In 1924, Mariátegui nearly died, and his injured leg had to be amputated. In 1926, he established the journal Amauta to serve as a forum for discussions of socialism, art and culture in Peru and all of Latin America. In 1927, he was arrested and confined to a military hospital, and later subject to house arrest. He briefly considered relocating to Montevideo or Buenos Aires.

In 1928, Mariátegui became alienated from the APRA, and he set about establishing the Socialist Party, which formally constituted in October of that year, with Mariátegui as general secretary (it later became the Communist Party of Peru). That year, he published his best-known work, Seven Interpretative Essays on Peruvian Reality, in which he examined Peru's social and economic situation from a Marxist perspective. It was considered one of the first materialist analyses of a Latin American society. Beginning with the country’s economic history, the book proceeds to a discussion of the “Indian problem", which Mariátegui locates firmly within the “land problem”. Other chapters are devoted to public education, religion, regionalism and centralism, and literature.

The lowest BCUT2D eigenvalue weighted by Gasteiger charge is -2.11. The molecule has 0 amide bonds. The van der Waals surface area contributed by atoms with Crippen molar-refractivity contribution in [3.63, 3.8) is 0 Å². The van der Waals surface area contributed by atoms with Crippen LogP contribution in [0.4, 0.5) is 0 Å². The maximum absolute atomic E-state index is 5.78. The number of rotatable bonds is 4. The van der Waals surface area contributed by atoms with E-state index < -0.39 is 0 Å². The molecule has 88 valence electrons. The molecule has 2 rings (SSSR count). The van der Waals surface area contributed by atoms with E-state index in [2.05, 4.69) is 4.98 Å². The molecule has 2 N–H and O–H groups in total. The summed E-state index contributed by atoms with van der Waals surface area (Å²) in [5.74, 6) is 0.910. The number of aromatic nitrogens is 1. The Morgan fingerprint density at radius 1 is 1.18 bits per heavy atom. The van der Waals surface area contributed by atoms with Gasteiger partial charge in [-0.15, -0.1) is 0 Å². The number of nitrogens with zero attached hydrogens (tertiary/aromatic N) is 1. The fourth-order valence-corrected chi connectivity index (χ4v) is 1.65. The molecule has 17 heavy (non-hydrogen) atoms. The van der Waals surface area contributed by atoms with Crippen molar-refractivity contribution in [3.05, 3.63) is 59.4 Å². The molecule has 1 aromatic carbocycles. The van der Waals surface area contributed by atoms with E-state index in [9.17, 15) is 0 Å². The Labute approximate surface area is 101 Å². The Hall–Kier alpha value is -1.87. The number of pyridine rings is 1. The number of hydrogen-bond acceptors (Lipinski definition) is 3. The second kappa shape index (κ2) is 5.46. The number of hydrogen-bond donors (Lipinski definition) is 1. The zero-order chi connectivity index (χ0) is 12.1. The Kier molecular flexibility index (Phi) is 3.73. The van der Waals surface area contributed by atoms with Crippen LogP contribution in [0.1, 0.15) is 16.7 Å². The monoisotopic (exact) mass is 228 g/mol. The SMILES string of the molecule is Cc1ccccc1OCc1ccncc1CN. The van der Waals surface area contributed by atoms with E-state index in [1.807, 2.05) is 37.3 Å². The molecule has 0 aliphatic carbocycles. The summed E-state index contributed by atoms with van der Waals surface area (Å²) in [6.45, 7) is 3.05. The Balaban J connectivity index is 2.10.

Also in the same work, Mariátegui blamed the latifundistas, or large land-owners, for the stilted economy of the country and the miserable conditions of the indigenous peoples in the region. He observed that Peru at the time had many characteristics of a feudal society. He argued that a transition to socialism should be based on traditional forms of collectivism as practiced by the Indians. In a famous phrase, Mariátegui stated "the communitarianism of the Incas cannot be denied or disparaged for having evolved under an autocratic regime."

In 1929, Mariátegui participated in the establishment of the General Confederation of Peruvian Workers (CGTP), which then sent a delegate to Montevideo for the Constituent Congress of the Latin American Trade Union Conference.

Mariátegui died on April 16, 1930, of complications from his earlier affliction. His house at Jirón Washington in the center of Lima was later turned into a museum.